By Alexis Soloski
By Molly Grogan
By R. C. Baker
By Christian Viveros-Fauné
By Alexis Soloski
By Alexis Soloski
By Lilly Lampe
So, in writing a memoir, I was starting to piece things together that, as a child, I didn’t realize. But now, as an adult looking back, little things were starting to mean more than what they did when I was a kid. Like a door being locked before you went to bed. As a kid, I thought that was strange, but looking back on it, having that flash, I think those little things started to scare me. I don’t think I was emotionally ready to look into it.
Did your family know what the story was going to be about?
Um, yes. More or less. I told them it was about a family and their two daughters and they come to south Texas and there’s an abusive father figure. One thing leads to another and there’s a tragedy. When the book came out, they read it, and they did see some similarities. But it gets tricky because they never hit me—we never hit each other. So, I imagined what it could have been like for a different family, and turned it inside out and that was the story of los Castillos in the book. So, I had to give [them] a little bit of an explanation, like, this doesn’t mean that emotionally this is a metaphor for what it felt like growing up or anything.
In certain Mexican-American families, like you said, it’s hard to talk about difficult issues, especially abuse, and instead there's a tendency to concentrate on the happier times. Did yours ever ask you why you're writing about such heavy topics?
It’s funny because, even up to this point, the things that they are uncomfortable talking about, they won’t bring up. Even the questions that the book raises, they won’t mention it. They will concentrate more on, like, “Oh, my God, we’re so proud of you! You published a book, that’s so fantastic! The Lotería is so much fun and we used to play.” And I am very happy that they are proud of me, but at the same time, I question, like, “Did you even read the book?” Like, there are other things within the book that we can talk about. It doesn’t have to be really heavy. It’s OK to be serious sometimes. I guess they are uncomfortable. I mean, I left home when I was 16 and would come visit two weeks at a time, so perhaps they don’t feel close enough. So the time I do have with them, they want to keep it light and easy.
But even besides that, these issues are hard to bring up. I know some families that are able to do it, but it always takes that courageous brother or sister or aunt to put their foot down and open their mouth and say what needs to be said. It’s such a relief when it’s out in the air.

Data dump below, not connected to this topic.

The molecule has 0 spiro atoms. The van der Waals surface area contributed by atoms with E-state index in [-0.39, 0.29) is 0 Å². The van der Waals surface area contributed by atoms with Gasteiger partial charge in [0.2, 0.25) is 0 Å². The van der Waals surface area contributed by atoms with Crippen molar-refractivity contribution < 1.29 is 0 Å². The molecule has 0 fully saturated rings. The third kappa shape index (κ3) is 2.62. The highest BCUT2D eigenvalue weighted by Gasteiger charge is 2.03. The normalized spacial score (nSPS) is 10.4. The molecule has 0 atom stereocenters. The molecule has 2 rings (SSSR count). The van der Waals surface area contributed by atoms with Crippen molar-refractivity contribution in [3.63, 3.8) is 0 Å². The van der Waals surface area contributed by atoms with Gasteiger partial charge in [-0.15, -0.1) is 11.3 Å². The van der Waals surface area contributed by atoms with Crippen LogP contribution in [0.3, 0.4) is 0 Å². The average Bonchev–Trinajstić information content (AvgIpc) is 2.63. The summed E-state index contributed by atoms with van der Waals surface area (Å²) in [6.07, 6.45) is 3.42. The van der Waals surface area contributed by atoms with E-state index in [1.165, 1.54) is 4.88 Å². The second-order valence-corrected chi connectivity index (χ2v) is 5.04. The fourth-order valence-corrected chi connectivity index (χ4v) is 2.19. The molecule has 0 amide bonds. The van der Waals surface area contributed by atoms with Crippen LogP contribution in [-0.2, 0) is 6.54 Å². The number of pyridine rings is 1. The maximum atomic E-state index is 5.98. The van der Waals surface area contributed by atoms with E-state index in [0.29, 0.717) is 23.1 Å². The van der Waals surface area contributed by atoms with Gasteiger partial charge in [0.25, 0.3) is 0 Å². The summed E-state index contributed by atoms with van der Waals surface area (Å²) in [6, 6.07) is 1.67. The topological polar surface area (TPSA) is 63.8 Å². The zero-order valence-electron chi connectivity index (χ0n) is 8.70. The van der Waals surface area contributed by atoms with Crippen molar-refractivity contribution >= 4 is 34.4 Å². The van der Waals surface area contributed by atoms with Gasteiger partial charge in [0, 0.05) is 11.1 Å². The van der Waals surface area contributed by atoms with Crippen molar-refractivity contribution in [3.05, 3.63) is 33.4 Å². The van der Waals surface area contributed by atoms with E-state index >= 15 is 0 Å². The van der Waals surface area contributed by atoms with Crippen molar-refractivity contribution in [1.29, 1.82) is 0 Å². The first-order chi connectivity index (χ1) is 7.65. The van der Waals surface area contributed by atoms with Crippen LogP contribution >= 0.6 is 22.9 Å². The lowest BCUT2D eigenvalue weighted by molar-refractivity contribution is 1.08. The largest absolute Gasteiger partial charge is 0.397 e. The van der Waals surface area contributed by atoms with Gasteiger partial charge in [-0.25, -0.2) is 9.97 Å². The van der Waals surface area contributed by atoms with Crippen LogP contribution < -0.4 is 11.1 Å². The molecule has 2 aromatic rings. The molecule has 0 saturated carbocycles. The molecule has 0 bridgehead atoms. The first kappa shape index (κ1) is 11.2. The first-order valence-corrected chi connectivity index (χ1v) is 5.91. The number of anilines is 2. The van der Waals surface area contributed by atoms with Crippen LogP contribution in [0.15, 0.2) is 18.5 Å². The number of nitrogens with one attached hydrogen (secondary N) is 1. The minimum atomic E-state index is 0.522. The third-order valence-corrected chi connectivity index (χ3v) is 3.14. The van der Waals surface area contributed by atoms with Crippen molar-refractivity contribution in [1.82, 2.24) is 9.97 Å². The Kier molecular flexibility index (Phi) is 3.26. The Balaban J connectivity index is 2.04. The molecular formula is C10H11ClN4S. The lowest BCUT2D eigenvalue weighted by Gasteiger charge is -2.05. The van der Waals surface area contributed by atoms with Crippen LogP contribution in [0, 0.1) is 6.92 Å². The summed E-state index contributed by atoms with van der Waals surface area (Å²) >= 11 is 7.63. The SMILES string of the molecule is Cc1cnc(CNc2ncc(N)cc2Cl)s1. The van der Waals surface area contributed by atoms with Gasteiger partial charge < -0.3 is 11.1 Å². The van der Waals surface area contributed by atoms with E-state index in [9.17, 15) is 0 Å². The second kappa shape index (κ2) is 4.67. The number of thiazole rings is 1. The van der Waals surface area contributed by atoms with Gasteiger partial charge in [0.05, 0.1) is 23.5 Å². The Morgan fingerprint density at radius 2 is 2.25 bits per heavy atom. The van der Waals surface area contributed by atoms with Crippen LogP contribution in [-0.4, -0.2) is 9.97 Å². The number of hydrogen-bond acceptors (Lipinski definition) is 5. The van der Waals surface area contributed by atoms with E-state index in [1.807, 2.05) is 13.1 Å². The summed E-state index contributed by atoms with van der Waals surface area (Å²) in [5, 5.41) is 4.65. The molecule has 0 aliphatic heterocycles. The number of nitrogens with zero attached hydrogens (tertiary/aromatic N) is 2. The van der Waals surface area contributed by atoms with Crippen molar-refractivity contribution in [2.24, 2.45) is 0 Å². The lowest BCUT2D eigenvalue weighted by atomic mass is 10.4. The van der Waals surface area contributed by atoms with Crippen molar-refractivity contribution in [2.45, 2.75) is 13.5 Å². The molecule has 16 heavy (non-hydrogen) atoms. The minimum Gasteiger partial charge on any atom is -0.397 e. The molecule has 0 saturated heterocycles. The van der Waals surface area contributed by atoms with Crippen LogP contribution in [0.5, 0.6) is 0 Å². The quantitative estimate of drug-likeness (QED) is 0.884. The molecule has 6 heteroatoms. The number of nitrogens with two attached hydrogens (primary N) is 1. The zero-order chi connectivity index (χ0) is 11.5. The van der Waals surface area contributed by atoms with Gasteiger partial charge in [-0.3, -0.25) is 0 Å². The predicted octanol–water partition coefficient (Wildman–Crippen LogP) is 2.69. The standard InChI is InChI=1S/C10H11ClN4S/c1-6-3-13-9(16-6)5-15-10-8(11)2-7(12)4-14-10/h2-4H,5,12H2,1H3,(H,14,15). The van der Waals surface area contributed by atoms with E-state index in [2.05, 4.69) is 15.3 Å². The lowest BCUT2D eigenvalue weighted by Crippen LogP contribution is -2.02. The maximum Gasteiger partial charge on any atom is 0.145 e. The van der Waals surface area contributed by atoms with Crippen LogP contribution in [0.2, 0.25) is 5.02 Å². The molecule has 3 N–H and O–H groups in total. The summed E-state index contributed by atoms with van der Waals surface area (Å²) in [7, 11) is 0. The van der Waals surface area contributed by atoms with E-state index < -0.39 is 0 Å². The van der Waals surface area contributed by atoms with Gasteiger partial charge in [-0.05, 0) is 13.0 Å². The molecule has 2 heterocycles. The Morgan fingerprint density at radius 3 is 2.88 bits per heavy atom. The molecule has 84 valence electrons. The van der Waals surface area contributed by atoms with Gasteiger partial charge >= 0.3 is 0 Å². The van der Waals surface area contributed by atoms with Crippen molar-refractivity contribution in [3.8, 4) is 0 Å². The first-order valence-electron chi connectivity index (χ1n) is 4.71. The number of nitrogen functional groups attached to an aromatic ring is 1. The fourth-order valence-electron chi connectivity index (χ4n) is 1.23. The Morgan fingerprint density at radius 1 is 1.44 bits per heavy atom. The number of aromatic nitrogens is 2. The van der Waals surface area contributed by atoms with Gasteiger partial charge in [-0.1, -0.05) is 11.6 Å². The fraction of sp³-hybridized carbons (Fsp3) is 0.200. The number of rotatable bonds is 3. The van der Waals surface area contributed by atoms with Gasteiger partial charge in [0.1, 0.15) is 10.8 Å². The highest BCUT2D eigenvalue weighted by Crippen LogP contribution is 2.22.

I was happy to hear you liked the book in the beginning of our phone call, because there are some people that think this story could be untrue, and they think I am using the game of Lotería and Mexican culture as a vehicle, like a literary tour of our culture. Everyone has the prerogative to their own opinion, of course, but it’s sad to know that it doesn’t ring true to other Mexican-Americans and that saddens me—but what can you do?
Despite those negative responses, you have received a tremendous amount of positive feedback. As a writer, how does it make you feel knowing there are people who love this book so much?
I was nervous about it, and I don’t know why, because I am Mexican-American and I do come from that upbringing, so why am I afraid of not getting the right pitch or the right tone if that is who I am?
When I was in grad school and I was workshopping the book, no one was Mexican-American—not that they have to be, but I didn’t know how they would react like, ‘You’re not the real thing, you’re just pretending.’ But what is interesting is that I am getting both responses from that community.
When did you realize you had a special book on your hands?
Honestly, I really didn’t think this was going to be my first book that would get published. I was just writing. After my dancing, the cards were a way to create a little scene or a vignette. It was a writing exercise, especially during the memoir stage. And then, when I left the memoir stage, I created this fictional character named Luz and she had a story. At The New School, my thesis was about the first 21 cards, and my advisor said to me, “This is really good. You should use this for your MFA program application.” So, when the [Iowa] Writers' Workshop accepted it, and they gave me a full scholarship, I was like, “What? I’m in a writers' workshop? How is that possible? She’s 11 years old! I don’t get it.”